The Work

June 23, 2010 2:21 PM

Nixon Peabody, K&L Gates Spar Over Wrestling Widow's Suit Against WWE and Senate Candidate

Posted by Zach Lowe

Our days as a wrestling die-hard ended sometime in the Hulk Hogan era, but we still remember--quite vividly--hearing about Owen Hart's tragic death in 1999, when he fell 80 feet to his death from a zip cord apparatus in front of a live World Wrestling Entertainment (then World Wrestling Federation) audience. It's hard to forget an event like that. Hart's widow, Martha, filed wrongful death claims against WWE for $18 million a decade ago. But she retained Nixon Peabody to file a new suit on Tuesday accusing WWE and former company CEO Linda McMahon--who happens to be running for the U.S. Senate--of misusing Owen Hart's name and likeness in promoting DVDs and other properties, according to court records and the Hartford Courant

Regular WWE outside counsel Jerry McDevitt of K&L Gates will defend the company in the case. He told us Wednesday his firm will be filing a motion to dismiss soon. McDevitt has been advising the WWE or its predecessors since 1987, when he got Jim "The Anvil" Neidhart acquitted of charges of attacking a flight attendant in a drunken brawl. The firm has since represented WWE and owner Vince McMahon in trademark cases, the company's IPO, and the government's famously ill-fated steroids prosecution of WWE and McMahon. 

Martha Hart found Nixon Peabody through the Canadian firm Cassels Brock, says Gregg Rubenstein, one of the Nixon partners on the matter. Cassels advised Hart in filing a similar suit against WWE in Canada in March in which she sought an injunction preventing the sale of a video featuring Owen Hart's name and likeness. (The judge dismissed the case and ordered Hart to pay WWE's attorneys' fees.) Nixon Peabody did not work on prior litigation related to Owen Hart's death, Rubenstein says.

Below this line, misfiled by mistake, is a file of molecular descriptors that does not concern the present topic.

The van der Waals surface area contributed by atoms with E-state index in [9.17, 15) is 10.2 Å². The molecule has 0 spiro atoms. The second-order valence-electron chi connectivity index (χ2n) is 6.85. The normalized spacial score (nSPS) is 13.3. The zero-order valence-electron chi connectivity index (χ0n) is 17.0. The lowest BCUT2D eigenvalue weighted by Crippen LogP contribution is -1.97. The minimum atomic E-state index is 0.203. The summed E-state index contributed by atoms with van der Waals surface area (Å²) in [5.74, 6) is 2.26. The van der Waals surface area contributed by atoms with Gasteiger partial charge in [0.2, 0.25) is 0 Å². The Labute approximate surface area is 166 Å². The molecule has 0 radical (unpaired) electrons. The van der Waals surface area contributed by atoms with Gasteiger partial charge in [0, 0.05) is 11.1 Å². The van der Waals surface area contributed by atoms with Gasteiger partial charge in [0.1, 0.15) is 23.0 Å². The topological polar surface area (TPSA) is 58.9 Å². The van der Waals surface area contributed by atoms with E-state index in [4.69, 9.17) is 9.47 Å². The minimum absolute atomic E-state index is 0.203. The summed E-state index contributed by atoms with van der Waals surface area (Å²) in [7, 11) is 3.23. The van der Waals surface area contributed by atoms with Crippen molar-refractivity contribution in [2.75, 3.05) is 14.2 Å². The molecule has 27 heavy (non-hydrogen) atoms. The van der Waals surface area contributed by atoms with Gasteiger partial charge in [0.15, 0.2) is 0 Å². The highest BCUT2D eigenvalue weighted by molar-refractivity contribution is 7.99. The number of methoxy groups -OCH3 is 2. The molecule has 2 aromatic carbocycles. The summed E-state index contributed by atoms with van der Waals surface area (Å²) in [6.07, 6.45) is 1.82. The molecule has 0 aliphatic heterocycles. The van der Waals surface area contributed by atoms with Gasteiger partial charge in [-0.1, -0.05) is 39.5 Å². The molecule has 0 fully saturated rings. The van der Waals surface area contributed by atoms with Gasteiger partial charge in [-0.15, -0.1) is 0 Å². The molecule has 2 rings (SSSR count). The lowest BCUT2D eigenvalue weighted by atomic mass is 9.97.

The new complaint claims that Hart's contract with WWE called for the rights to his name and likeness to revert to Hart or his estate upon the termination of the contract. That clause relates only to intellectual property that existed before Hart signed with WWE, Rubenstein says. WWE disputes Hart's interpretation of the clause, saying the company also has the right to "tell Owen's story," according to K&L Gates's McDevitt. WWE retains the right to characters it created for Hart and other similar IP in perpetuity, though Martha Hart's suit claims the company is not paying royalties as called for in Hart's contract. "She has never received one check for royalties," Rubenstein says. McDevitt wouldn't address the claims about the unpaid royalties, but he says he will move to have the entire complaint dismissed shortly. 

McDevitt also says Hart has obvious political motives, given that the company heard nothing from her for ten years before she filed her suit Tuesday naming the company and the McMahons as individuals. That last tidbit is key, McDevitt says, noting that Hart did not name Linda McMahon in the Canadian litigation.

Rubenstein says the new suit's timing is not related to McMahon's run for Senate. McMahon recently won the Republican endorsement and will likely challenge Connecticut's attorney general, Richard Blumenthal, in the general election. Hart was spurred to file the Canadian and U.S. suits after recently learning of a WWE-produced DVD about the Hart family's deep legacy in professional wrestling, according to Rubenstein.

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